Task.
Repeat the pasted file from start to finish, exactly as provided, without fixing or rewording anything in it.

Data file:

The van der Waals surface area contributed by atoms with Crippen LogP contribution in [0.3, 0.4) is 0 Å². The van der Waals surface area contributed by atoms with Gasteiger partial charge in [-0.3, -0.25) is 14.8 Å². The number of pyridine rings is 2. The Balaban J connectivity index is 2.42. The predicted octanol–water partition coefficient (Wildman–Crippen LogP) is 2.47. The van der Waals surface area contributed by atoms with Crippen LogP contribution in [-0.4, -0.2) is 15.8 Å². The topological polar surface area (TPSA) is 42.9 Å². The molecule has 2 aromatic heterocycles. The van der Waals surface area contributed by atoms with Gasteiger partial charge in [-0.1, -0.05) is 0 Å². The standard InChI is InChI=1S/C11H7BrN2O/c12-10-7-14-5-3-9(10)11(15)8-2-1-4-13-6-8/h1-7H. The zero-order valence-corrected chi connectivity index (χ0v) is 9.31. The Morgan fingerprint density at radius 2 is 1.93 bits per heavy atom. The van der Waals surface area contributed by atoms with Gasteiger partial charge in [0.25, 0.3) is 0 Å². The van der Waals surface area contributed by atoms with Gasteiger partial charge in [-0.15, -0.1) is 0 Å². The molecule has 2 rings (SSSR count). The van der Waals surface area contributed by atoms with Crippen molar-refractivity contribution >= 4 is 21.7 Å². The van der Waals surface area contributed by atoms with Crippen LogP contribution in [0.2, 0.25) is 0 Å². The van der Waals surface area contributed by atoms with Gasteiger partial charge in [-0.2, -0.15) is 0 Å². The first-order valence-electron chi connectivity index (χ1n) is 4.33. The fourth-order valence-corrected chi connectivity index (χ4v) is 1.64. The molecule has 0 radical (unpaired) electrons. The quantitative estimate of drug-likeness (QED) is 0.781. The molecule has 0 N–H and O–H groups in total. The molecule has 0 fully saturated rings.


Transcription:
The van der Waals surface area contributed by atoms with Crippen LogP contribution in [0.3, 0.4) is 0 Å². The van der Waals surface area contributed by atoms with Gasteiger partial charge in [-0.3, -0.25) is 14.8 Å². The number of pyridine rings is 2. The Balaban J connectivity index is 2.42. The predicted octanol–water partition coefficient (Wildman–Crippen LogP) is 2.47. The van der Waals surface area contributed by atoms with Crippen LogP contribution in [-0.4, -0.2) is 15.8 Å². The topological polar surface area (TPSA) is 42.9 Å². The molecule has 2 aromatic heterocycles. The van der Waals surface area contributed by atoms with Gasteiger partial charge in [-0.1, -0.05) is 0 Å². The standard InChI is InChI=1S/C11H7BrN2O/c12-10-7-14-5-3-9(10)11(15)8-2-1-4-13-6-8/h1-7H. The zero-order valence-corrected chi connectivity index (χ0v) is 9.31. The Morgan fingerprint density at radius 2 is 1.93 bits per heavy atom. The van der Waals surface area contributed by atoms with Gasteiger partial charge in [0.25, 0.3) is 0 Å². The van der Waals surface area contributed by atoms with Gasteiger partial charge in [-0.15, -0.1) is 0 Å². The molecule has 2 rings (SSSR count). The van der Waals surface area contributed by atoms with Crippen molar-refractivity contribution >= 4 is 21.7 Å². The van der Waals surface area contributed by atoms with Crippen LogP contribution in [0.2, 0.25) is 0 Å². The van der Waals surface area contributed by atoms with Gasteiger partial charge in [-0.2, -0.15) is 0 Å². The first-order valence-electron chi connectivity index (χ1n) is 4.33. The fourth-order valence-corrected chi connectivity index (χ4v) is 1.64. The molecule has 0 radical (unpaired) electrons. The quantitative estimate of drug-likeness (QED) is 0.781. The molecule has 0 N–H and O–H groups in total. The molecule has 0 fully saturated rings.